By AUSTIN OWOICHO, Abuja
A Yoruba activist, Sunday Adeyemo Igboho who gave quit notice to the Fulani in Igangan, Oke Ogun area of Oyo State, was said to have led indigenes of the area to attack the Fulani community on Friday, 22nd January, 2021.
The incident allegedly resulted in the destruction of houses and vehicles. In its reaction to the incident, the Nigerian Islamic human rights organization, Muslim Rights Concern (MURIC) has called for dialogue and wider consultation. MURIC advised the Federal Government to apply caution in handling the fragile situation.
This was contained in a statement issued by the director of the organization, Professor Ishaq Akintola on Sunday, 24th January, 2021.
According to MURIC, “The Igangan incident must be condemned by all lovers of peace. But at the same time, we cannot close our eyes to the pain and suffering of farmers and indigenes of the area whom criminals see as soft targets for kidnapping, armed robbery, etc. It is however crystal clear that it is not a religious matter, though some have been misled into labeling it an Hausa-Fulani affair. Our focus must be the criminals, not any tribe.
“While we do not endorse violence, we opine that people whose farms have been destroyed have the right to express indignation. In the same manner, those whose relations or friends have fallen victims to criminal activities like kidnapping and armed robbery are justified to speak up. The only difference here is that no single tribe should be held responsible for all the crimes.
“This is because criminals abound in all faiths and tribes everywhere in the world, not only in Nigeria. We should therefore address crime and criminals. We should target kidnappers and armed robbers, not any particular ethnicity. Those who make the mistake of profiling people of certain tribes will end up hurting decent elements within that tribe and this is against the law of natural justice.
“With particular reference to the Oyo and Ondo State incidents and the quit notices, MURIC reminds people of the South West that the crisis cuts across ethnicities. The same herdsmen are involved in several states. Benue, Kaduna, Adamawa, Taraba, Enugu, Onitsha, PortHarcourt, etc, are facing the same problem of herdsmen versus farmers. In essence, the phenomenon is general and not targeted at the Yoruba per se.
“Almost all the northern states face the herdsmen versus farmers conflict, banditry and kidnapping. People of the South West must consider the fate of thousands of their kinsmen from Ogbomosho, Offa, Iwo, Ibadan, etc who have resided in the North for more than a hundred years before insisting on a general expulsion of Northerners.
“Truth is bitter, but the earlier we say it the better. Herdsmen have no right to destroy crops. This is where people have genuine grievances against herdsmen. But indigenes should not label all herdsmen as kidnappers because there are law abiding citizens among them. Yet the most disturbing thing is that many of the criminals are foreigners. Our suggestion is that it is these criminals and foreigners that the security agencies (including amotekun) should go after.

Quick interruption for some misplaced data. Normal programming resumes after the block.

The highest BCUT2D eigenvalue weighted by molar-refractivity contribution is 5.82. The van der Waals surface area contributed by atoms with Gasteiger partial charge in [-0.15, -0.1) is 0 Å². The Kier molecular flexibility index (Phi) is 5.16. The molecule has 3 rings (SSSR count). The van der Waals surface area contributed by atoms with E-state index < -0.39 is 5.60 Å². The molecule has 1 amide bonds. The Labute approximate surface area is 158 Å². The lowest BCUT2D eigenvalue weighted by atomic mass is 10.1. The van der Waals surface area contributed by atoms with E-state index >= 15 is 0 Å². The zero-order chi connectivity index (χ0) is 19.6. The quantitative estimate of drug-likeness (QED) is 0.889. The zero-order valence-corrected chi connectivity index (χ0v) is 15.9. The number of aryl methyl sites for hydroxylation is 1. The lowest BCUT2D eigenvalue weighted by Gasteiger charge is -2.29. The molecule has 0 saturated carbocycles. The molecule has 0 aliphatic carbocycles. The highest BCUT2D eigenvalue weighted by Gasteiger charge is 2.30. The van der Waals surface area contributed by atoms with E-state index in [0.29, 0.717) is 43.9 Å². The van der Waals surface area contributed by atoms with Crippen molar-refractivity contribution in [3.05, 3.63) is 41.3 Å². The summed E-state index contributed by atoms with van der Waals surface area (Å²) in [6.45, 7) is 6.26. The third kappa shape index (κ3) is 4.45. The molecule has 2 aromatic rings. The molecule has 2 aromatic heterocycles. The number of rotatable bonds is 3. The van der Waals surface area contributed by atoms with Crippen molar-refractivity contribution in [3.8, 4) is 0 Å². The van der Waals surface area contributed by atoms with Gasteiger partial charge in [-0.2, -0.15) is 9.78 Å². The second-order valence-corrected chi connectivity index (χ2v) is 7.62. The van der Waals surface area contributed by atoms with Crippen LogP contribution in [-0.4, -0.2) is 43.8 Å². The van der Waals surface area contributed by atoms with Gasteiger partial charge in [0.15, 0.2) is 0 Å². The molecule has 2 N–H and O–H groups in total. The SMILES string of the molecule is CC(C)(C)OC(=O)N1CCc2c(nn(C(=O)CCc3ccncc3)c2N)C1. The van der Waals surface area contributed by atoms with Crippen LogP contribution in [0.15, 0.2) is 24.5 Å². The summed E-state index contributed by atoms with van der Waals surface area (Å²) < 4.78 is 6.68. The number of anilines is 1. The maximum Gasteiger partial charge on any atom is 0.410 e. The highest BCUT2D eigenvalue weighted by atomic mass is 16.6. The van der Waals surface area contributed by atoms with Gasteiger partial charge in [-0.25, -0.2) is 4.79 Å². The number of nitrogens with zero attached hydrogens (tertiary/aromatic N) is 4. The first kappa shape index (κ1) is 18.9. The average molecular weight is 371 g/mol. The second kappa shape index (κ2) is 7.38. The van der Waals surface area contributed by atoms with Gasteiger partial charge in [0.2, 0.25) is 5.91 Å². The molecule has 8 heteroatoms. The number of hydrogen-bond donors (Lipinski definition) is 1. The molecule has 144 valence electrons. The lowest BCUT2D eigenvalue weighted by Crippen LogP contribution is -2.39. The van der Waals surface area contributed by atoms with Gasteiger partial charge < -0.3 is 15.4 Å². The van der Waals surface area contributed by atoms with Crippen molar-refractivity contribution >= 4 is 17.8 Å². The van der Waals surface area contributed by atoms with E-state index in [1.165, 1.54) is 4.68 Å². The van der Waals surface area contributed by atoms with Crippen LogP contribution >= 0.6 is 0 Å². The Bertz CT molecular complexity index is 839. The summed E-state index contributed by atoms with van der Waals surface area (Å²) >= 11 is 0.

“Instead of applying the big stick, MURIC advises the Federal Government to consult widely with elders from all the states of the federation concerning the issue of herdsmen versus farmers with a view to finding a comprehensive solution. FG should also seek advice from other African countries where the same crisis has been on the front burner at one time or the other since this conflict is not restricted to Nigeria alone. It is national, continental and universal in dimension.
“To douse tension immediately, both FG and the Oyo State government should undertake to speedily and adequately compensate victims of the latest conflict in Igangan, Oyo State. FG in particular should take greater responsibility because it is the nationwide lacuna in security matters that has been responsible for the breakdown in law and order.
“Instead of issuing threats and counter-threats, we appeal to the various ethnicities in the country to understand the nature of the conflict. Herders and farmers crisis is not a Nigerian problem alone, it is universal. Nigeria needs to seek an enduring panacea to its own peculiar problems instead of aggravating the conflict. We must learn from the war in Rwanda, Liberia, Sierra Leone, Sudan, etc and the attendant humanitarian disasters. This is still avoidable in Nigeria.
“MURIC’s avowed motto is ‘Dialogue, Not Violence’. We therefore advocate wide scale dialogue in the present circumstances. MURIC advises the FG to apply caution in handling the fragile situation. FG should take responsibility, compensate victims of the attack in Oyo State and engage all stakeholders in dialogue. We call on governors in affected states to consult traditional rulers on the best solution to the crisis. All forms of confrontation and muscle-flexing should stop in the interest of peace.”